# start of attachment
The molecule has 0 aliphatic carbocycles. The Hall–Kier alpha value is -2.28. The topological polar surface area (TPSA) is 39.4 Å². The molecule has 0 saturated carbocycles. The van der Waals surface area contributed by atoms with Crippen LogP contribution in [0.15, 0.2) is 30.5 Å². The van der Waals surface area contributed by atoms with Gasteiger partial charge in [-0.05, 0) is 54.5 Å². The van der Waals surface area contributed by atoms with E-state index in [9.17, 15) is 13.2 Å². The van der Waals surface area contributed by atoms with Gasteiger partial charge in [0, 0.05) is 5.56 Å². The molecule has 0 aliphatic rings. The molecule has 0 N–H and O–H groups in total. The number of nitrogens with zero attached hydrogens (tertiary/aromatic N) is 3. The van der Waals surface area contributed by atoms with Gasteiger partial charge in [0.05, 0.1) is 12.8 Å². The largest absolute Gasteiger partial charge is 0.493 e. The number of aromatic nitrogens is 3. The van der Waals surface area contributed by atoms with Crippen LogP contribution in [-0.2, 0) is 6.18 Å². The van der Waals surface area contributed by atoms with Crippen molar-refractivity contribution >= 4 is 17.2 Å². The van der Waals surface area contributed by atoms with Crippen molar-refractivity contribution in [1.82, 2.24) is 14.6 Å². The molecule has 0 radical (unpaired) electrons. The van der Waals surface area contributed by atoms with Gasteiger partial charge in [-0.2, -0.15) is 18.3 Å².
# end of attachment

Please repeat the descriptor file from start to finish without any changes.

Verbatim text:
The molecule has 0 aliphatic carbocycles. The Hall–Kier alpha value is -2.28. The topological polar surface area (TPSA) is 39.4 Å². The molecule has 0 saturated carbocycles. The van der Waals surface area contributed by atoms with Crippen LogP contribution in [0.15, 0.2) is 30.5 Å². The van der Waals surface area contributed by atoms with Gasteiger partial charge in [-0.05, 0) is 54.5 Å². The van der Waals surface area contributed by atoms with E-state index in [9.17, 15) is 13.2 Å². The van der Waals surface area contributed by atoms with Gasteiger partial charge in [0, 0.05) is 5.56 Å². The molecule has 0 aliphatic rings. The molecule has 0 N–H and O–H groups in total. The number of nitrogens with zero attached hydrogens (tertiary/aromatic N) is 3. The van der Waals surface area contributed by atoms with Gasteiger partial charge in [0.05, 0.1) is 12.8 Å². The largest absolute Gasteiger partial charge is 0.493 e. The number of aromatic nitrogens is 3. The van der Waals surface area contributed by atoms with Crippen LogP contribution in [-0.2, 0) is 6.18 Å². The van der Waals surface area contributed by atoms with Crippen molar-refractivity contribution >= 4 is 17.2 Å². The van der Waals surface area contributed by atoms with Crippen molar-refractivity contribution in [1.82, 2.24) is 14.6 Å². The molecule has 0 radical (unpaired) electrons. The van der Waals surface area contributed by atoms with Gasteiger partial charge in [-0.2, -0.15) is 18.3 Å².